I didn’t have to write my first invoice until 2005, when I was asked to do additional freelance work for promotional videos for a TV series production I was on at the time. Of course, since I’d never written one before, I had no idea how. My producer at the time was able to give me some tips, but most has come from practice over time. Money’s not something often spoken about at university, but it’s an important topic that should be covered. This first post will be on “invoicing”, and in a few weeks, I’ll add another on “getting paid”.
There are many wonderful programs to use for invoicing. I present a low-tech route here, because not everyone has access to or owns a program like QuickBooks. Regardless of what method you use for invoicing, the basic information needed is the same. You can create a folder called Invoices on your hard drive, with folders for every year. Invoices can be stored here, labeled by company name and number. Here is a basic template.
Your Name or Company Name
Your Phone Number
X installment of X
Total due: $X
Please make check payable to X and mail payment to the address above.
Total payment due within X days.
Please include the invoice number on your check.
Things to include on an invoice:
- The date.
- Invoice To: List the name of the company or person you are billing, and their address.
- From: List your name, company if applicable, address and phone number.
- Invoice #: I give all my invoices a unique number. The simplest method is to use that day’s date. If writing multiple invoices on the same day, add a dash, followed by a number. For example, invoice #011512, or #011512-1, respectively.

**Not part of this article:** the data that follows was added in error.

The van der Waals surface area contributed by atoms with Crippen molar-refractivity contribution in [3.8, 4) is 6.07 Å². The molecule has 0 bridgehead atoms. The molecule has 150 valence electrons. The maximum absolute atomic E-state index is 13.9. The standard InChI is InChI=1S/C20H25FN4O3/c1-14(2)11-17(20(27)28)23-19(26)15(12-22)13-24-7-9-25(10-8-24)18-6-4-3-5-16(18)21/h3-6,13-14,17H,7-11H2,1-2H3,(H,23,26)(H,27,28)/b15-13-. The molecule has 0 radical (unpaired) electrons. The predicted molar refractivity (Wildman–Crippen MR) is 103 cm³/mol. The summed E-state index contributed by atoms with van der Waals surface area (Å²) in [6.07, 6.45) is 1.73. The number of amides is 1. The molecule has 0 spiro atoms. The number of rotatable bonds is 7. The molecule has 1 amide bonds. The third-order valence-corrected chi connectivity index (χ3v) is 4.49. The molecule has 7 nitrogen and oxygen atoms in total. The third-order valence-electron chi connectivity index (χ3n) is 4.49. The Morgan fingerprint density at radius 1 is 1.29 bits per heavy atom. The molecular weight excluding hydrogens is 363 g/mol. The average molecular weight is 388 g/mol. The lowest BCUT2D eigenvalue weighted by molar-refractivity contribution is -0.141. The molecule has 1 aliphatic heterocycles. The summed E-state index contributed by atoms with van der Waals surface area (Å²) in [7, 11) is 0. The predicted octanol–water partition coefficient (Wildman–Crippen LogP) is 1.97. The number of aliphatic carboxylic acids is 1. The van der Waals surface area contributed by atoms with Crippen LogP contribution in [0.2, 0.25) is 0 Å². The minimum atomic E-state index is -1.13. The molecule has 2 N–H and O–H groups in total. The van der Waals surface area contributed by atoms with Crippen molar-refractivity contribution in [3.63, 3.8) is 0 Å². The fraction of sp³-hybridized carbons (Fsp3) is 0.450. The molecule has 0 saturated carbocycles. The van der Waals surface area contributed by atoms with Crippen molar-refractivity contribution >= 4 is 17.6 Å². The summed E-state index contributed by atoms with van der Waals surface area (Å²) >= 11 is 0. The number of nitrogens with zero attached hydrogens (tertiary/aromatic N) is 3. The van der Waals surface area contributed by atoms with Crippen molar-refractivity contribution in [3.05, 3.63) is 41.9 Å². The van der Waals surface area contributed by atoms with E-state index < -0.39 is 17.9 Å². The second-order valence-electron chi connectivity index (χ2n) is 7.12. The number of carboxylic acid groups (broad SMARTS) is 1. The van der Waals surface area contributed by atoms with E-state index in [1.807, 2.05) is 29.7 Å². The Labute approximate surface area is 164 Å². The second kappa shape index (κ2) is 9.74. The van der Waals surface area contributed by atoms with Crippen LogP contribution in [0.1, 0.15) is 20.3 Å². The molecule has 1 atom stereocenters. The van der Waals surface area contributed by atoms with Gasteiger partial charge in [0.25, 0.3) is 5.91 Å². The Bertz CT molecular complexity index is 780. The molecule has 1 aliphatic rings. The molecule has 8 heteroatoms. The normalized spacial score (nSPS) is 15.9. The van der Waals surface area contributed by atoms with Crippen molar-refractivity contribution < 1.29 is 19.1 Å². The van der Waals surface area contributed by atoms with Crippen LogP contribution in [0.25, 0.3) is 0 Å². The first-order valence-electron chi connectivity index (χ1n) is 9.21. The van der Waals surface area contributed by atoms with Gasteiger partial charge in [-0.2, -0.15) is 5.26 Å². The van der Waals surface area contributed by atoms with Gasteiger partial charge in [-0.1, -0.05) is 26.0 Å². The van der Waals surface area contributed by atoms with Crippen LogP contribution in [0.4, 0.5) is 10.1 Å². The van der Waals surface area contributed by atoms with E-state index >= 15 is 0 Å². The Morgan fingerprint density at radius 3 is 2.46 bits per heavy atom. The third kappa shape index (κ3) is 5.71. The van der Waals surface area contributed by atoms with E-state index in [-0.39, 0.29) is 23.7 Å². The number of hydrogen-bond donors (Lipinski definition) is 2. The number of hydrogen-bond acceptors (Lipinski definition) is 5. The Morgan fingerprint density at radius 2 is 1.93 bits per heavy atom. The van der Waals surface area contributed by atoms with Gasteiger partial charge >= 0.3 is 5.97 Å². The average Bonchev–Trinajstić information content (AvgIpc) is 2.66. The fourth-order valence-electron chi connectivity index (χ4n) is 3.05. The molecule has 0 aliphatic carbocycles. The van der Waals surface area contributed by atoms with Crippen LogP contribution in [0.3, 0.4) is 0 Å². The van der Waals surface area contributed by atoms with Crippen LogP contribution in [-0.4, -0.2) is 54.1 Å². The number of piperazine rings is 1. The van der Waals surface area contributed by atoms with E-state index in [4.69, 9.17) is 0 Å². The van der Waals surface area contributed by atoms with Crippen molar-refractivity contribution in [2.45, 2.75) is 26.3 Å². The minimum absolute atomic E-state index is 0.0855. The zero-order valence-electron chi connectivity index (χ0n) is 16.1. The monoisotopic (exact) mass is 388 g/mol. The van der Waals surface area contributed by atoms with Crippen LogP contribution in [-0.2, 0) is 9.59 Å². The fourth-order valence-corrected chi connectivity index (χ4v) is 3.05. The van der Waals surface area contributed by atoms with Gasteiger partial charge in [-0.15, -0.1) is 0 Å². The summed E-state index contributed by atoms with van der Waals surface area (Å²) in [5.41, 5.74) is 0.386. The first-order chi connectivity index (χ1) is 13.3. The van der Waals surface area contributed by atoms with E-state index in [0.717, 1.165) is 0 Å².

- Services: List the services you have provided on the project, whether animation, storyboards, character design, etc.
- Project: Name of project.
- Breakdown of Charges: What I put here depends on how the project is billed. If hourly, I list the hours worked, followed by the hourly rate. For certain clients, a chart with a breakdown of the days worked and hours involved is helpful. If the project is based on installments, you can list the number of that installment (whether first, second, or third), followed by total number of installments.
- Total: this is the total amount due for the invoice.
- Payment method: Since I usually get paid by check, I specify whom the check should be made out to and where it should be mailed, in this section.
- 10. Due Date: This varies by the project and the client. In general, you can ask that payment be made in 30 days. With projects that are based on installments, you will find it helpful to ask that the first installment be due upon receipt of invoice. To ensure good records, specify that the invoice number be included on the check.
- I cannot stress enough the importance of contracts. I will cover contracts in another blog post, but having everything in writing is integral to any project. There are clients I work with on a regular basis, whom I forgo a contract with, but this is a personal judgment call only you can make.
- Your contract should detail payment schedule and methods.
- Avoid starting work without an initial deposit. In general, this deposit can be 30% – 50% of the entire fee, with the rest payable in installments. How many installments are based on the project, and its length. Red flags: Clients who refuse to pay this initial deposit, and clients who promise payment once their pilot gets picked up, or who promise loads of future work based on “exposure”. Remember, you are a professional and this is business. Your work has value and should be treated as such.
- Make payments easy for your clients. Spread payments over time and offer alternate methods. Paypal can make payment by credit card an easy option. There is a fee of about 3% involved, but you can always offer a discount to the client who pays by check.
Feel free to add your own tips here or ask me questions. This post is intended as an overview, and everyone is going to have his or her thoughts or experiences on invoicing. I hope it’s been at least informative and helpful – I know I could have used these tips a few short years ago!
The Freelance Corner features articles specifically related to freelancing and the challenges it entails. The business side of animation is a topic not often discussed. These articles are intended to foster feedback and conversation amongst all freelancers, so that we may all help one another navigate this growing trend. If you have a topic you’d like us to cover, or an article you’d like to write, please contact us.